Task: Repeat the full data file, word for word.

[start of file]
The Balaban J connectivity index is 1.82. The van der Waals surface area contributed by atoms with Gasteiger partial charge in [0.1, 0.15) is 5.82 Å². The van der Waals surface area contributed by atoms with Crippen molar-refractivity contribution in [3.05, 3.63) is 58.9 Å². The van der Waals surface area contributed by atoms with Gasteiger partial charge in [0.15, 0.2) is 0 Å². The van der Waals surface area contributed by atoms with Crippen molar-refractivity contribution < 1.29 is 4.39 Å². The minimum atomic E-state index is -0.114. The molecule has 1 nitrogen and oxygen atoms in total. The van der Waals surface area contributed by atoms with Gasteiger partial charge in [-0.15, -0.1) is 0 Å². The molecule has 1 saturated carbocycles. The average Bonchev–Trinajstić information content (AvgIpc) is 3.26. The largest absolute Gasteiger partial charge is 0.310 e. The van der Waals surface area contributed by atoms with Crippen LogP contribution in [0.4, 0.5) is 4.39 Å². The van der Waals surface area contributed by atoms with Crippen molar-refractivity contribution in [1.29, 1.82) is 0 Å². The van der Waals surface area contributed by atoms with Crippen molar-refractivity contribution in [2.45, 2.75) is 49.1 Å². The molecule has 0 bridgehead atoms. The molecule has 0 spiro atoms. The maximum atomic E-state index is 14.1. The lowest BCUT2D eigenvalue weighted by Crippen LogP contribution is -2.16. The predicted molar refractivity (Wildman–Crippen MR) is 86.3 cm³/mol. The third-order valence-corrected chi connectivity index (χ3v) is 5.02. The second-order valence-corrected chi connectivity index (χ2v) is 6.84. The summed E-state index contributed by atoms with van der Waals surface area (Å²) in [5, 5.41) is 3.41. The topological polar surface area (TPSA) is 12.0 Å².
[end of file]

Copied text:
The Balaban J connectivity index is 1.82. The van der Waals surface area contributed by atoms with Gasteiger partial charge in [0.1, 0.15) is 5.82 Å². The van der Waals surface area contributed by atoms with Crippen molar-refractivity contribution in [3.05, 3.63) is 58.9 Å². The van der Waals surface area contributed by atoms with Gasteiger partial charge in [0.15, 0.2) is 0 Å². The van der Waals surface area contributed by atoms with Crippen molar-refractivity contribution < 1.29 is 4.39 Å². The minimum atomic E-state index is -0.114. The molecule has 1 nitrogen and oxygen atoms in total. The van der Waals surface area contributed by atoms with Gasteiger partial charge in [-0.15, -0.1) is 0 Å². The molecule has 1 saturated carbocycles. The average Bonchev–Trinajstić information content (AvgIpc) is 3.26. The largest absolute Gasteiger partial charge is 0.310 e. The van der Waals surface area contributed by atoms with Crippen LogP contribution in [0.4, 0.5) is 4.39 Å². The van der Waals surface area contributed by atoms with Crippen molar-refractivity contribution in [1.29, 1.82) is 0 Å². The van der Waals surface area contributed by atoms with Crippen molar-refractivity contribution in [2.45, 2.75) is 49.1 Å². The molecule has 0 bridgehead atoms. The molecule has 0 spiro atoms. The maximum atomic E-state index is 14.1. The lowest BCUT2D eigenvalue weighted by Crippen LogP contribution is -2.16. The predicted molar refractivity (Wildman–Crippen MR) is 86.3 cm³/mol. The third-order valence-corrected chi connectivity index (χ3v) is 5.02. The second-order valence-corrected chi connectivity index (χ2v) is 6.84. The summed E-state index contributed by atoms with van der Waals surface area (Å²) in [5, 5.41) is 3.41. The topological polar surface area (TPSA) is 12.0 Å².